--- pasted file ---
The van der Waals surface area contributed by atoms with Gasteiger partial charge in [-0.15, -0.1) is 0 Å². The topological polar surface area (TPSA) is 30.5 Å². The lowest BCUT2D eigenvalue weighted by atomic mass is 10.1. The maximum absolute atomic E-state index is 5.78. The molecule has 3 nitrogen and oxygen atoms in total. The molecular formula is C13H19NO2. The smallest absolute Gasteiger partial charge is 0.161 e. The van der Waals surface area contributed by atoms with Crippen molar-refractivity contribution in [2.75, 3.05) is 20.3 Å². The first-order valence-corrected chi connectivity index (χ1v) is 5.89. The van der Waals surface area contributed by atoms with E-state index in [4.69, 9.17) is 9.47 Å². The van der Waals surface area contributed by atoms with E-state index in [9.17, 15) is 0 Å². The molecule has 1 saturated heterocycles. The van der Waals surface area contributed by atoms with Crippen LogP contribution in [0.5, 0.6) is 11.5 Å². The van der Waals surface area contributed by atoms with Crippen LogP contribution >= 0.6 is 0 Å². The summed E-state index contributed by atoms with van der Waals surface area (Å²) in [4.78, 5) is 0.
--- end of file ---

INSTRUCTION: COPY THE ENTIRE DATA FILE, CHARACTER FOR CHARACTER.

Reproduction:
The van der Waals surface area contributed by atoms with Gasteiger partial charge in [-0.15, -0.1) is 0 Å². The topological polar surface area (TPSA) is 30.5 Å². The lowest BCUT2D eigenvalue weighted by atomic mass is 10.1. The maximum absolute atomic E-state index is 5.78. The molecule has 3 nitrogen and oxygen atoms in total. The molecular formula is C13H19NO2. The smallest absolute Gasteiger partial charge is 0.161 e. The van der Waals surface area contributed by atoms with Crippen molar-refractivity contribution in [2.75, 3.05) is 20.3 Å². The first-order valence-corrected chi connectivity index (χ1v) is 5.89. The van der Waals surface area contributed by atoms with E-state index in [4.69, 9.17) is 9.47 Å². The van der Waals surface area contributed by atoms with E-state index in [9.17, 15) is 0 Å². The molecule has 1 saturated heterocycles. The van der Waals surface area contributed by atoms with Crippen LogP contribution in [0.5, 0.6) is 11.5 Å². The van der Waals surface area contributed by atoms with Crippen LogP contribution >= 0.6 is 0 Å². The summed E-state index contributed by atoms with van der Waals surface area (Å²) in [4.78, 5) is 0.